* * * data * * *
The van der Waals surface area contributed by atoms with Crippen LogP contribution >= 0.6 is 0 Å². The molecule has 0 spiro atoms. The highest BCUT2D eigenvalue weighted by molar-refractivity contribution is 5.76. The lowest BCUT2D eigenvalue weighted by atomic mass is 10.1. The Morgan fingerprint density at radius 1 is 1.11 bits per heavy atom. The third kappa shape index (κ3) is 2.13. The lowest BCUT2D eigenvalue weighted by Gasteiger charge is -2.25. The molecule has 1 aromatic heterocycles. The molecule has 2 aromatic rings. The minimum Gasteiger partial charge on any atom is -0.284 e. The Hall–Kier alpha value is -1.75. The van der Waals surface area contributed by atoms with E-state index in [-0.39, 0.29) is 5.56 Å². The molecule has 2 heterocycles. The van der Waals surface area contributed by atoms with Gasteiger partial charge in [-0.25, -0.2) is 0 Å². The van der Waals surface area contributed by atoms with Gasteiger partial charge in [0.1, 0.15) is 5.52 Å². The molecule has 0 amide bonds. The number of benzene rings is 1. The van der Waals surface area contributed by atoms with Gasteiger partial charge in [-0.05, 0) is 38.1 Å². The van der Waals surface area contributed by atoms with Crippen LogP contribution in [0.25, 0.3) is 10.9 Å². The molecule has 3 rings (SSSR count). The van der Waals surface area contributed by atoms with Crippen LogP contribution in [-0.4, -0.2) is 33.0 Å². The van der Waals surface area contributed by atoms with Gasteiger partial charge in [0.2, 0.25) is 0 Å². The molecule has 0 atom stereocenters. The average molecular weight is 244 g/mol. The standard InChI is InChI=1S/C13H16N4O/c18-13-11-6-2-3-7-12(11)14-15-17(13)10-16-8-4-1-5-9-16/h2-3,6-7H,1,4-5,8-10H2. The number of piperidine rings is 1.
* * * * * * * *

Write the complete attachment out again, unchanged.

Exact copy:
The van der Waals surface area contributed by atoms with Crippen LogP contribution >= 0.6 is 0 Å². The molecule has 0 spiro atoms. The highest BCUT2D eigenvalue weighted by molar-refractivity contribution is 5.76. The lowest BCUT2D eigenvalue weighted by atomic mass is 10.1. The Morgan fingerprint density at radius 1 is 1.11 bits per heavy atom. The third kappa shape index (κ3) is 2.13. The lowest BCUT2D eigenvalue weighted by Gasteiger charge is -2.25. The molecule has 1 aromatic heterocycles. The molecule has 2 aromatic rings. The minimum Gasteiger partial charge on any atom is -0.284 e. The Hall–Kier alpha value is -1.75. The van der Waals surface area contributed by atoms with E-state index in [-0.39, 0.29) is 5.56 Å². The molecule has 2 heterocycles. The van der Waals surface area contributed by atoms with Gasteiger partial charge in [-0.25, -0.2) is 0 Å². The van der Waals surface area contributed by atoms with Gasteiger partial charge in [0.1, 0.15) is 5.52 Å². The molecule has 0 amide bonds. The number of benzene rings is 1. The van der Waals surface area contributed by atoms with Gasteiger partial charge in [-0.05, 0) is 38.1 Å². The van der Waals surface area contributed by atoms with Crippen LogP contribution in [0.25, 0.3) is 10.9 Å². The molecule has 3 rings (SSSR count). The van der Waals surface area contributed by atoms with Crippen LogP contribution in [-0.4, -0.2) is 33.0 Å². The van der Waals surface area contributed by atoms with Gasteiger partial charge in [0.2, 0.25) is 0 Å². The molecule has 0 atom stereocenters. The average molecular weight is 244 g/mol. The standard InChI is InChI=1S/C13H16N4O/c18-13-11-6-2-3-7-12(11)14-15-17(13)10-16-8-4-1-5-9-16/h2-3,6-7H,1,4-5,8-10H2. The number of piperidine rings is 1.